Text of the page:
What Josina Jones Lott began in 1938 has grown into a multi-organizational approach to helping mentally and physically challenged individuals. Northwest Ohio now has many organizations, such as the Lucas County Association for Retarded Citizens, the Lucas County Board for Mental Retardation and Developmental Disabilities, Lott Industries, and the Northwest Ohio Developmental Center.
Mary Koslovsky, July 2004. This exhibit is drawn from material in the Josina Lott archives of the Ward M. Canaday Center of the University of Toledo. [MSS-186 Collection finding aid]
Josina Lott Portrait (left); Josina Lott with Workshop Sign (right)
A Brief Note Concerning Terminology
Some words once used to describe mental disabilities are now considered distasteful or offensive. Older items in this exhibit use them routinely. The imprecise chronology below shows how terminology has changed over time. Professionals continue to be concerned with using accurate and respectful nomenclature. The February 2002 issue of Mental Retardation is devoted to a symposium discussing the merits of changing its parent’s name from the American Association on Mental Retardation to the American Society on Intellectual Disabilities. Many point out that terms we now find offensive were initially benign, and that any new term will acquire a stigma as long as we devalue the individuals associated with it.
Definition of "mental retardation" by the current American Association on Mental Retardation: Mental retardation is a disability characterized by significant limitations both in intellectual functioning and in adaptive behavior as expressed in conceptual, social, and practical adaptive skills.
Definition of "developmental disabilities" by the current National Association of Councils on Developmental Disabilities: A developmental disability is a severe, chronic disability that begins any time from birth through age 21 and is expected to last for a lifetime. Developmental disabilities may be cognitive, physical, or a combination of both.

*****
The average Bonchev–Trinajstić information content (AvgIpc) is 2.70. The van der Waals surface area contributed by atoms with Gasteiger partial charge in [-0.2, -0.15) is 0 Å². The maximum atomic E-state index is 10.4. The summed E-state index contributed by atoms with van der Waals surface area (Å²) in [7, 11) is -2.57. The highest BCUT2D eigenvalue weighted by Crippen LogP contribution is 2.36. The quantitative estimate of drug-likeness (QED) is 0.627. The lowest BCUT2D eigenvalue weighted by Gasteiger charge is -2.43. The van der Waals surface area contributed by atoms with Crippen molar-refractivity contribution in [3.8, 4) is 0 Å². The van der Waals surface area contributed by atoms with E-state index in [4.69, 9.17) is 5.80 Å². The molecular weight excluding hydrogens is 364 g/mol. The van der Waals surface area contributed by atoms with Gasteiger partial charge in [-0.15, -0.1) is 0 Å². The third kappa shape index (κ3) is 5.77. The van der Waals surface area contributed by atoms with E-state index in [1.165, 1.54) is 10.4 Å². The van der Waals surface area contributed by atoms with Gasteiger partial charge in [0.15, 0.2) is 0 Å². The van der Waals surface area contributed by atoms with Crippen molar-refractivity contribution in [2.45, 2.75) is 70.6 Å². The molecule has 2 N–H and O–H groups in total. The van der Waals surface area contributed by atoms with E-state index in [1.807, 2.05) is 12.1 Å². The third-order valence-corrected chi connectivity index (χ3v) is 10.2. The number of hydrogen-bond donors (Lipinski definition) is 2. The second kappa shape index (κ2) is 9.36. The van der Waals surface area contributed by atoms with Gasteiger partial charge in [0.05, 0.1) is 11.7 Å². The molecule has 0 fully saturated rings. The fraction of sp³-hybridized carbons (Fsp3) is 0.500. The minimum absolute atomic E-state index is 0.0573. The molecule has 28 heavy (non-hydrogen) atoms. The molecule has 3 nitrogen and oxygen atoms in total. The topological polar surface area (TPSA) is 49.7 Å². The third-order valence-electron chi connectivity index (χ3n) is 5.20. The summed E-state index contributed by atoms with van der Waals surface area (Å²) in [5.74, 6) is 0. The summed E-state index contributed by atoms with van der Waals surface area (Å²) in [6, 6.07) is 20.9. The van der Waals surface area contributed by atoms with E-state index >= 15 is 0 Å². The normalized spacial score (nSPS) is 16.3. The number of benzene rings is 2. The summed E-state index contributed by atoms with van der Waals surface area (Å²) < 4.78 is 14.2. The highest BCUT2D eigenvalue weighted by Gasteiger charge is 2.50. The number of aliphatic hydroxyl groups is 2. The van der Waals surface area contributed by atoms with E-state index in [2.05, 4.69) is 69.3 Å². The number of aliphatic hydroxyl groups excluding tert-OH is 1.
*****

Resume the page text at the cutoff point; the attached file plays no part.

Chronology of popularly used terms
Founding of Association of Medical Officers of American Institutions for Idiotic and Feeble Minded Persons (now the American Association on Mental Retardation or AAMR)
"Feebleminded" was further subdivided into the following groups suggesting severity:
“ Moron ” (mild)
“Deficient” appears in literature
Association of Medical Officers of American Institutions for Idiotic and Feebleminded Persons changes name to American Association for the Study of the Feebleminded
American Association for the Study of the Feebleminded changes name to the American Association on Mental Deficiency
World Health Association uses term "mental subnormality"
"Feebleminded” falls out of favor and is replaced by “mentally defective" or "mentally deficient”
“Mentally retarded” comes into use, free of stigma, and incorporates the concept of developmental rate
The National Association for Retarded Children is founded in 1950
American Association on Mental Deficiency changes its name to American Association on Mental Retardation
Some argue for replacing "mental retardation" with “intellectual disability", or "cognitive-adaptive disability.” The concept of "disability" is now a functional one stressing the importance of a person's interaction with their environment. Other terms currently used are "cognitive disability," "cognitive developmental disability," "developmental disability," and "cognitive impairment"
Scot Danforth, Steven A. Gelb, David Goode, Robert L. Schalock, J. David Smith, and others, "Symposium on "What's in a Name?", Mental Retardation, vol. 40, no. 1, (February 2002): 51-80.